Yugoslavia Table of Contents
The distribution of Yugoslavia's major religions followed the country's internal borders only roughly. Serbia and Montenegro were under the ecclesiastical authority of the Serbian Orthodox Church. Macedonia had its own Macedonian Orthodox Church after 1967, but that republic also included many Muslim ethnic Albanians. Croatia and Slovenia were predominantly Roman Catholic, but many Orthodox Serbs also lived in Croatia, and the Muslim Slav and ethnic Albanian populations of Slovenia were growing. Bosnia and Hercegovina contained a mixture of Muslim Slavs, Orthodox Serbs, and Catholic Croats. Vojvodina had significant numbers of Eastern Orthodox, Roman Catholic, and Protestant believers; Kosovo was predominantly Muslim, although about 10 percent of the province's ethnic Albanians were Roman Catholic and virtually all its Serbs were Eastern Orthodox.
Besides Eastern Orthodoxy, Roman Catholicism, and Islam, about forty other religious groups were represented in Yugoslavia. They included the Jews, Old Catholic Church, Church of Jesus Christ of the Latter-Day Saints, Hare Krishnas, and other eastern religions. Major Protestant groups were the Calvinist Reformed Church, Evangelical Church, Baptist Church, Methodist Church, Seventh-Day Adventists, Jehovah's Witnesses, and Pentecostal Church of Christ.
The connection between religious belief and nationality posed a special threat to the postwar Communist government's official policies of national unity and a federal state structure. Although postwar constitutions provided for separation of church and state and guaranteed freedom of religion, church-state relations in the postwar period were often tense when the government attempted to reduce church influence. From 1945 to the early-1950s, the authorities carried out antichurch campaigns that imprisoned, tortured, and killed many members of the clergy. The government subsequently established a general policy of rapprochement, but until the 1980s the state still exerted pressure on many religious communities. Yugoslavs who openly practiced a religious faith often were limited to low-paying, low-status jobs. After Tito's death in 1980, the Yugoslav government no longer pursued a consistent policy toward the country's churches. After that time, each republic and province followed policies toward religion that were acceptable at home but sometimes unacceptable in other parts of the country.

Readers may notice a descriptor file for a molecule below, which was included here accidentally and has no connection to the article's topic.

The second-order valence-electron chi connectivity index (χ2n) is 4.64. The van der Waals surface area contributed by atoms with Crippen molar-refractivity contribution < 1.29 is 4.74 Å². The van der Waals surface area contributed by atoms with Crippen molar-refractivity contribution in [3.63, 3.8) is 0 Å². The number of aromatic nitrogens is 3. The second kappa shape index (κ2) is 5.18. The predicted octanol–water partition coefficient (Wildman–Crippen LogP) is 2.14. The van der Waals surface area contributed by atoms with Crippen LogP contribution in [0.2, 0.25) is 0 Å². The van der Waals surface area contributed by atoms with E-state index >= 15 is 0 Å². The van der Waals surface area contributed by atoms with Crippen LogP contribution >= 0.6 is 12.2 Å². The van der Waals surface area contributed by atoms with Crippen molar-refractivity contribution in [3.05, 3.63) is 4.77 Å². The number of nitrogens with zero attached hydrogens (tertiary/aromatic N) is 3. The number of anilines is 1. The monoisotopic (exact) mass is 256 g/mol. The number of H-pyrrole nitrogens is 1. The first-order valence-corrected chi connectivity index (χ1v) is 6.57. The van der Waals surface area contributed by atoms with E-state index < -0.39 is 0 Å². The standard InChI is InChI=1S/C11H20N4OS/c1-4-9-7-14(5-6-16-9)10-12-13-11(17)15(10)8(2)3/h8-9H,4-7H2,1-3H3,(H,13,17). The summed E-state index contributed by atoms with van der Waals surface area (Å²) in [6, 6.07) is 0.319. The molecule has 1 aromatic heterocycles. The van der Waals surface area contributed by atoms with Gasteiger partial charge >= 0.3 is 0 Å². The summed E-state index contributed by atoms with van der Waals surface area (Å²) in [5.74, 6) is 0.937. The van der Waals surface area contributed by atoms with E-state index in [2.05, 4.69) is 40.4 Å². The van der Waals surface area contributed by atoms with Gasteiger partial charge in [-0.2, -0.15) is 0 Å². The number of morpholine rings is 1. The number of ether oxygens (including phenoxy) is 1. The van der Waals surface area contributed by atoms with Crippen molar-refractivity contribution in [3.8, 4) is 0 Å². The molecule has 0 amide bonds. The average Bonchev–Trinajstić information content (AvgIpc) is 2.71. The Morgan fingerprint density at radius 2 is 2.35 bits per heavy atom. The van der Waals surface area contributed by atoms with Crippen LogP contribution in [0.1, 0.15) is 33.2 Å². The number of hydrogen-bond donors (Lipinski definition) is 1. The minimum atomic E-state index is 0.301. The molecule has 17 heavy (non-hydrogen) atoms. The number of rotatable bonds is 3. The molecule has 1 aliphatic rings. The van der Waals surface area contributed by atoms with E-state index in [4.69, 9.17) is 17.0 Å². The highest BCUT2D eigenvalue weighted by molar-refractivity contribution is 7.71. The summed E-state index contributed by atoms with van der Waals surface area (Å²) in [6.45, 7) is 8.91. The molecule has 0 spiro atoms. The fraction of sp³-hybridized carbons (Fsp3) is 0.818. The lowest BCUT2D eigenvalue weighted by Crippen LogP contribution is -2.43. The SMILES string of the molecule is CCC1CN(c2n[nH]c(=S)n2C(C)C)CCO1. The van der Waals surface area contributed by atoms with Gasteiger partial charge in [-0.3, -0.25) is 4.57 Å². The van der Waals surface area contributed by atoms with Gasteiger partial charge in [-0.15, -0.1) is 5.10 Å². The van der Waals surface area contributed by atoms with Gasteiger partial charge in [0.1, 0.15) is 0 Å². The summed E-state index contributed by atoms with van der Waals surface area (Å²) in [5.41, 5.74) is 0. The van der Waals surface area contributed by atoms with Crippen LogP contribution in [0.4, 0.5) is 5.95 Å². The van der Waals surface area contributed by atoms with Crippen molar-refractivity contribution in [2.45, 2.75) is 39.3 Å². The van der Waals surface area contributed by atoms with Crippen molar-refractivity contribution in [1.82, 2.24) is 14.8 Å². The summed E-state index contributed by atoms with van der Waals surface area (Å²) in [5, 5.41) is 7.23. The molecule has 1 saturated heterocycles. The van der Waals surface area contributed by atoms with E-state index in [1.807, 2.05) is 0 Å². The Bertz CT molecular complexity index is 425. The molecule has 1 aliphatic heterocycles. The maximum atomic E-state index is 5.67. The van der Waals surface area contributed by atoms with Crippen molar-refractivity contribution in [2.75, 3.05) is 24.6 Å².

Political liberalization in the late 1980s brought Yugoslavia's religious communities a level of freedom unprecedented in the postwar period. The spring of 1990 marked the beginning of a religious revival throughout the country. On Easter 1990, television stations throughout the country covered Eastern Orthodox and Roman Catholic services for the first time; two weeks later, Belgrade television broadcast prayers marking the end of Ramadan, the Muslim holy month. With the rebirth of Western-style democracy in Yugoslavia, fundamental amendments were expected in laws banning church involvement in politics, education, social and interethnic affairs, and military training.
Religious belief declined significantly in Yugoslavia after World War II, but the drop was not uniform throughout the country. In the censuses of 1921 and 1948, religious believers accounted for over 99 percent of the population. Secularization followed closely the postwar government programs of modernization, urbanization, and vigorous antireligious propaganda. A 1964 survey (Yugoslavia's last nationwide study of religion through 1990) described 70.3 percent of Yugoslavs as religious believers. The areas with the highest percentage of religious believers were Kosovo (91 percent of the population) and Bosnia and Hercegovina (83.8 percent); those with the lowest were Slovenia (65.4 percent), Serbia (63.7 percent), and Croatia (63.6 percent). Although hard figures were not available, in the late 1980s signs indicated a resurgence of religious belief, especially among young people.
Data as of December 1990
Yugoslavia Table of Contents